WASHINGTON — President Barack Obama hosts his top congressional allies and adversaries Tuesday for talks on boosting the US economy, averting a tax hike and saving an arms control agreement with Russia.
"We face challenges that will require the cooperation of Democrats, Republicans and independents," Obama said Monday. "We can't afford to fall back onto the same old ideologies or the same stale soundbites."
Four weeks after his Democrats suffered an elections rout, the president was set to welcome fired-up Republican leaders to the White House for a summit that may set the tone for political battles up to his 2012 bid for a new term.
Obama has touted the meeting, which will group top lawmakers of both parties from the Senate and House of Representatives, as a chance to set aside partisan rancor and cooperate on top goals like battling stubbornly high unemployment.
"My hope is that tomorrow's meeting will mark a first step towards a new and productive working relationship, because we now have a shared responsibility to deliver for the American people," he said.
Republicans, who recaptured the House of Representatives and sliced deep into the Democratic Senate majority in November 2 elections, have said publicly that they, too, are looking for common ground.
Republican Senate Minority Leader Mitch McConnell is "encouraged" that Obama wants to discuss "areas of agreement" with Republicans, including cuts in government spending, boosting job growth through expanded trade and increasing domestic production of energy, his spokesman Don Stewart said.
But the year-end "lame duck" legislative session under way has highlighted deep divisions on key issues, including Republican opposition to Senate ratification of a landmark nuclear arms control treaty with Russia.
Republicans led by their number-two, Senator Jon Kyl, have signaled they hope to block a final vote on the new Strategic Arms Reduction Treaty (START) this year, handing Obama a defeat on a top foreign policy priority.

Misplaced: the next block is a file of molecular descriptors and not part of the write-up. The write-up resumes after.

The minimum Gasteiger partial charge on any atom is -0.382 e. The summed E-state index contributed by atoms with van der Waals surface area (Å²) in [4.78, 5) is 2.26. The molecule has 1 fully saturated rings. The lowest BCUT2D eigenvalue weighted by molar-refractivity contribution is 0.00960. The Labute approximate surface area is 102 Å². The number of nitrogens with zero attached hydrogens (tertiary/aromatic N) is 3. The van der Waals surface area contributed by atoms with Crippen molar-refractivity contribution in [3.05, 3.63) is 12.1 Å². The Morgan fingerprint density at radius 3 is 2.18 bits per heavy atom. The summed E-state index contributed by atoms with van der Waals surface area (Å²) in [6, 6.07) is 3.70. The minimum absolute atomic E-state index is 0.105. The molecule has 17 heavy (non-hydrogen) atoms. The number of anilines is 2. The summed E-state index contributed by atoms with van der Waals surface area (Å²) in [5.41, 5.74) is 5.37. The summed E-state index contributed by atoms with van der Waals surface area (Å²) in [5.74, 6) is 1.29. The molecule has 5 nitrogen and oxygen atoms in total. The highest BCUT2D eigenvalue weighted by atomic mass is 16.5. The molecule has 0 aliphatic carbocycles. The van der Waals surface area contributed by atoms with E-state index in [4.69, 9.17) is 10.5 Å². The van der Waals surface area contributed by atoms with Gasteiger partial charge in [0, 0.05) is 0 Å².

The 100-seat Senate currently counts 56 Democrats and two independents who vote with them, and ratification requires 67 votes. Republican hold 42 seats now but that number will rise to 47 when a new Congress arrives in January.
Obama, who has ramped up pressure for approving the accord, said Monday that the treaty is "essential to our safety and security."
The two sides also face a brewing battle over renewing sweeping tax cuts passed in 2001 and 2003 with a built-in expiration date at the end of this year.
Republicans want all of the rates to remain the same beyond January 1, warning that any tax increase will hurt sputtering US economic growth and damage efforts to lower unemployment of near 10 percent.
Obama and top Democrats want to extend middle-class tax cuts but say the country cannot afford to do the same for those in the uppermost income brackets, which would cost roughly 700 billion dollars over 10 years.
Lawmakers must also find a way to fund government operations after failing to enact any of the spending bills needed for fiscal year 2011, which began October 1.
The options include a catch-all funding measure, or a temporary bill to keep the government open for the next few months.
Democrats also aim to pass legislation to lift the ban on gays serving openly in the US military, after the Pentagon reports on how best to end that restriction and on what the troops and their families think of such a step.
Here, too, the ticking legislative clock poses a problem for the White House and its allies, with Republicans expected to set procedural hurdles that require 60 votes to advance the bill.
Democrats are counting on broad US public support for ending the "don't ask, don't tell" ban first enacted in 1993, as well as strong support from senior uniformed military leaders, including the chairman of the Joint Chiefs of Staff, Admiral Mike Mullen.
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